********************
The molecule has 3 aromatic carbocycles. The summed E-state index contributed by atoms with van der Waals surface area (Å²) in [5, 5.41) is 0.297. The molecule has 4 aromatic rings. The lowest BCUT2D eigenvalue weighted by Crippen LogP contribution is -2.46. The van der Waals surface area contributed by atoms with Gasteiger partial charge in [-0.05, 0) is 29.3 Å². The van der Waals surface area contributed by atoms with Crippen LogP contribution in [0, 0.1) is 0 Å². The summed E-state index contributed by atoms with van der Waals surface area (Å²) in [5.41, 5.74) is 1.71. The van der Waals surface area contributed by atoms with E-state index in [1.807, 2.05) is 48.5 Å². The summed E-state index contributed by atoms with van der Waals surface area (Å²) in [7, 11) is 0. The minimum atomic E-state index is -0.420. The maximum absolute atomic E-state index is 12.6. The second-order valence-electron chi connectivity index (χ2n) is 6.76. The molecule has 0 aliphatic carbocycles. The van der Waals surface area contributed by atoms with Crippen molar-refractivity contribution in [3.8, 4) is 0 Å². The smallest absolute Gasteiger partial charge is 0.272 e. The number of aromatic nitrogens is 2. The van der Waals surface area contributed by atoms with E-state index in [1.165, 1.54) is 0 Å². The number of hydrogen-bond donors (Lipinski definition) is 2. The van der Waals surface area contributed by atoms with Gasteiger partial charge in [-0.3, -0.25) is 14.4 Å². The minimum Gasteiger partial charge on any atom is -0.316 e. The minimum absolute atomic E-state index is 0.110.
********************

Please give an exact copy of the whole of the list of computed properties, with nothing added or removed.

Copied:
The molecule has 3 aromatic carbocycles. The summed E-state index contributed by atoms with van der Waals surface area (Å²) in [5, 5.41) is 0.297. The molecule has 4 aromatic rings. The lowest BCUT2D eigenvalue weighted by Crippen LogP contribution is -2.46. The van der Waals surface area contributed by atoms with Gasteiger partial charge in [-0.05, 0) is 29.3 Å². The van der Waals surface area contributed by atoms with Crippen LogP contribution in [0, 0.1) is 0 Å². The summed E-state index contributed by atoms with van der Waals surface area (Å²) in [5.41, 5.74) is 1.71. The van der Waals surface area contributed by atoms with E-state index in [1.807, 2.05) is 48.5 Å². The summed E-state index contributed by atoms with van der Waals surface area (Å²) in [7, 11) is 0. The minimum atomic E-state index is -0.420. The maximum absolute atomic E-state index is 12.6. The second-order valence-electron chi connectivity index (χ2n) is 6.76. The molecule has 0 aliphatic carbocycles. The van der Waals surface area contributed by atoms with Crippen molar-refractivity contribution in [3.8, 4) is 0 Å². The smallest absolute Gasteiger partial charge is 0.272 e. The number of aromatic nitrogens is 2. The van der Waals surface area contributed by atoms with E-state index in [1.165, 1.54) is 0 Å². The number of hydrogen-bond donors (Lipinski definition) is 2. The van der Waals surface area contributed by atoms with Gasteiger partial charge in [-0.3, -0.25) is 14.4 Å². The minimum Gasteiger partial charge on any atom is -0.316 e. The minimum absolute atomic E-state index is 0.110.